Bang RomeWhy no Roissy, Donna?
Ovid and the Original Sin of Pickup Artistry
by Donna Zuckerberg
Silicon Valley-based Classics scholar. Editor of Eidolon.
Dec 21, 2015
… I can imagine why the idea of Ovid as their OG (“original gangster”) is so attractive to PUAs. The idea of an ancient Roman predecessor gives them legitimacy by implying that the seduction community has deep historical roots. And if Ovid can be claimed as one of their own, his status as a brilliant and influential poet reflects well on the entire movement and gives it intellectual credibility.
Embracing Ovid as the OG PUA is a significant choice. The extensive similarities between Ovid’s Ars Amatoria (called The Art of Love by Strauss, a translation I’ll return to momentarily) and the advice given by PUAs reveal some of the most consistently problematic elements of PUA ideology—the erasure of female subjectivity, the use of sexual partners (often interchangeable and indistinguishable) to bolster status within a community of men, the near-total disregard for affirmative consent.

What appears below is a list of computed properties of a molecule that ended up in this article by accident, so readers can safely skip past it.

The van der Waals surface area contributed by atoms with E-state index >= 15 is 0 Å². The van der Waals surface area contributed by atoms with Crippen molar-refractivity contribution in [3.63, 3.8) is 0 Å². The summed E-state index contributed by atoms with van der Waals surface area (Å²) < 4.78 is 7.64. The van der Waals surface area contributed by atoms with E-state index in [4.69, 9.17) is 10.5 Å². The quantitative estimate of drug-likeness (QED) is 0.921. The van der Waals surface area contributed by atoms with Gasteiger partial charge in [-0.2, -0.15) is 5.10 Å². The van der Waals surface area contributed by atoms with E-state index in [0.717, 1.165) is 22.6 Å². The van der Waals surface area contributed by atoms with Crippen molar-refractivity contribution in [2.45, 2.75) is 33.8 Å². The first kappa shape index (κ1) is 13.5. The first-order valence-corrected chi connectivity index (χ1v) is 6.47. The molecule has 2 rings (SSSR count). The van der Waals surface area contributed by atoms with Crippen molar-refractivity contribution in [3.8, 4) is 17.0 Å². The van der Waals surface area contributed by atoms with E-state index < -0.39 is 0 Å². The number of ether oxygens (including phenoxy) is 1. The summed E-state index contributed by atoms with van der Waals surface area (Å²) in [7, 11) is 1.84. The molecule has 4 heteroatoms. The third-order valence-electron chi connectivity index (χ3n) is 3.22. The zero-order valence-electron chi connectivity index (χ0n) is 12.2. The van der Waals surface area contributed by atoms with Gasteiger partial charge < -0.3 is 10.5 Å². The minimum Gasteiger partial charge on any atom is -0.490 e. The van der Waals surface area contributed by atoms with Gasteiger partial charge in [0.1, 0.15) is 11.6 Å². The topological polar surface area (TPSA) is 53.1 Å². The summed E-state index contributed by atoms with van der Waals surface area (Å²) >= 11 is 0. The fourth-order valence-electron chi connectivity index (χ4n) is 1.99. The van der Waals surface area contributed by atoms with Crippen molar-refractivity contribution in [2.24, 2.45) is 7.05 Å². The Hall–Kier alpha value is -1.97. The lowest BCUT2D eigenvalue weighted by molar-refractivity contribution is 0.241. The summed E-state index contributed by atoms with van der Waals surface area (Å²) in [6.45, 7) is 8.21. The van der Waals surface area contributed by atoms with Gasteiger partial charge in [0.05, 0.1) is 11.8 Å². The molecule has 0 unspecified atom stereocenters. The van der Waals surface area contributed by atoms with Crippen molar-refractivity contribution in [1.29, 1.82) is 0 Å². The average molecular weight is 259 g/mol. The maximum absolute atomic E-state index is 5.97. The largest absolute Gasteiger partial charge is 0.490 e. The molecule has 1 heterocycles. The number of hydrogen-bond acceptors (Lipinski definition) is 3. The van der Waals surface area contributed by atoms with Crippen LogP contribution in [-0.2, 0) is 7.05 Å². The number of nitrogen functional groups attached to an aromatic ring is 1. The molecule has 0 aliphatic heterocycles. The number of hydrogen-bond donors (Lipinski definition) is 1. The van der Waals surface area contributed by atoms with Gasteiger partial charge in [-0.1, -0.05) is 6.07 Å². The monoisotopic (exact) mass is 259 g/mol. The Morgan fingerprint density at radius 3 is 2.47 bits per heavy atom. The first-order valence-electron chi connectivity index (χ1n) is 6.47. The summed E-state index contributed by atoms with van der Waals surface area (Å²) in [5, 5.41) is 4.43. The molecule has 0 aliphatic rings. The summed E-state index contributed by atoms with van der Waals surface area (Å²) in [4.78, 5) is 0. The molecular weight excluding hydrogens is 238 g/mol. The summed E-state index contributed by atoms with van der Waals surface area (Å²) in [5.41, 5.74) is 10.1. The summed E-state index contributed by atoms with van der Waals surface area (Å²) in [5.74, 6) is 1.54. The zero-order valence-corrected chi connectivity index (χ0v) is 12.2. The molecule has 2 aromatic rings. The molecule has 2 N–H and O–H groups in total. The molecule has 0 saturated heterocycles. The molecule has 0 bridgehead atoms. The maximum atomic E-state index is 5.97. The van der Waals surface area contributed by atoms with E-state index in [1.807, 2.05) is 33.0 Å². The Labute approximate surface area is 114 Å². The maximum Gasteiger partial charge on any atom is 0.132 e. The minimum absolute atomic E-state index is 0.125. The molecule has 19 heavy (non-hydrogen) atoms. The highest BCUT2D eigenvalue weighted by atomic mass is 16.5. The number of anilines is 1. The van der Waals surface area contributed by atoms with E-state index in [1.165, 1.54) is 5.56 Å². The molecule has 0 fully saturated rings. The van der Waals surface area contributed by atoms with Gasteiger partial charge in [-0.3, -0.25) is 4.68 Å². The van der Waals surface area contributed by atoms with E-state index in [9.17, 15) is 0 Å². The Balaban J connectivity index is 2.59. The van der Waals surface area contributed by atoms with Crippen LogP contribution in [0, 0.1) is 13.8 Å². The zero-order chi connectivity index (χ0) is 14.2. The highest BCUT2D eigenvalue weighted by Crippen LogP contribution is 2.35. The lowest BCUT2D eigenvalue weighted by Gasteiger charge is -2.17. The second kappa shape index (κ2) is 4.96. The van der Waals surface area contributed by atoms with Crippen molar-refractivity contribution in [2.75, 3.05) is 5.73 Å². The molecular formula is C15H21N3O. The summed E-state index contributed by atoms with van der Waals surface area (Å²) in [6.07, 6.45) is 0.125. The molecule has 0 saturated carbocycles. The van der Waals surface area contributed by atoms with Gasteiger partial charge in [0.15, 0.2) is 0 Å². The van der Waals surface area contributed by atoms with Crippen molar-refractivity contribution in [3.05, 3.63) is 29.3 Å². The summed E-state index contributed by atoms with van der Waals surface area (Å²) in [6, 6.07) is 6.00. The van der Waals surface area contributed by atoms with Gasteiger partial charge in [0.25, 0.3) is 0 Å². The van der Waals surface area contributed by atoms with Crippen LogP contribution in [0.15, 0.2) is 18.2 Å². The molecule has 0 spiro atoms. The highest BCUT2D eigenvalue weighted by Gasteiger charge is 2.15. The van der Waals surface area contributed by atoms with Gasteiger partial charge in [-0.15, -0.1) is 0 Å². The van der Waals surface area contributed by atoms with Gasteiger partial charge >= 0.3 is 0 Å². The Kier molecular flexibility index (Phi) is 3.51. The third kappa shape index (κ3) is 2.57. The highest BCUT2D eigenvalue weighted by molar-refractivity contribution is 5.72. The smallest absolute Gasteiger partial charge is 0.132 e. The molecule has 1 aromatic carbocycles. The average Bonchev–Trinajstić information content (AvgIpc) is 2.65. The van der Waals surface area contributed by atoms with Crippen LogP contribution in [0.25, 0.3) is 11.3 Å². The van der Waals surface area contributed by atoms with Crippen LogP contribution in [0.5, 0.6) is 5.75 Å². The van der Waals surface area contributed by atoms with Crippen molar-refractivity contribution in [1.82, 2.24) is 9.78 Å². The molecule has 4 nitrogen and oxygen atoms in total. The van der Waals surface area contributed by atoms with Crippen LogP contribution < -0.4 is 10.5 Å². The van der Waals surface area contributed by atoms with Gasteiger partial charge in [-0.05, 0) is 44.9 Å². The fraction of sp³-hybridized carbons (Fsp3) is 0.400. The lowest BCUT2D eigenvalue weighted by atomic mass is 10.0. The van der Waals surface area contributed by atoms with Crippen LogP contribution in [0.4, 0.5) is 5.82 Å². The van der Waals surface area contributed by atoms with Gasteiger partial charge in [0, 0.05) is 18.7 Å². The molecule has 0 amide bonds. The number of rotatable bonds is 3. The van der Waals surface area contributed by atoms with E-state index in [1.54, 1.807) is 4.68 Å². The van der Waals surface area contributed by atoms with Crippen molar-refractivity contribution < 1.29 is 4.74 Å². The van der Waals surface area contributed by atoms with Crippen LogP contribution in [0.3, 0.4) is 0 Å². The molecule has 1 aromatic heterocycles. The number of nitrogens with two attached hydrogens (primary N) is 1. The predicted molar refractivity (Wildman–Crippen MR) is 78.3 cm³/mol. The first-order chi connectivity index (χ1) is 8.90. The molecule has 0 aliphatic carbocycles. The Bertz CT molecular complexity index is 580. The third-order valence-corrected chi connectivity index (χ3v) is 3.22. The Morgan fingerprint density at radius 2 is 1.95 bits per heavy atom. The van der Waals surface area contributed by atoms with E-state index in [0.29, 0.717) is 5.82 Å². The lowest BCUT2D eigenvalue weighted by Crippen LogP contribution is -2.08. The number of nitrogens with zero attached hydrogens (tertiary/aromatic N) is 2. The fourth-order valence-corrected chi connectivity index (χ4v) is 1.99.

Ovid may be the seduction community’s OG, but he also reveals their original sin: there are underlying flaws in the concept of seduction as a teachable skill that inevitably lead to negative consequences for men and women alike. By focusing on the conquest of women (“closing”), the women themselves become unimportant. The act of scoring, especially in front of your peers in the community via “field reports”, becomes the goal. But the negative consequences of treating seduction as a lifestyle go beyond the objectification of women. The men who succeed at becoming master PUAs often end up alone, unable to form healthy attachments, while those who fail can turn toward violent misogyny. In the end, it seems this truly is a strange game where the only winning move is not to play.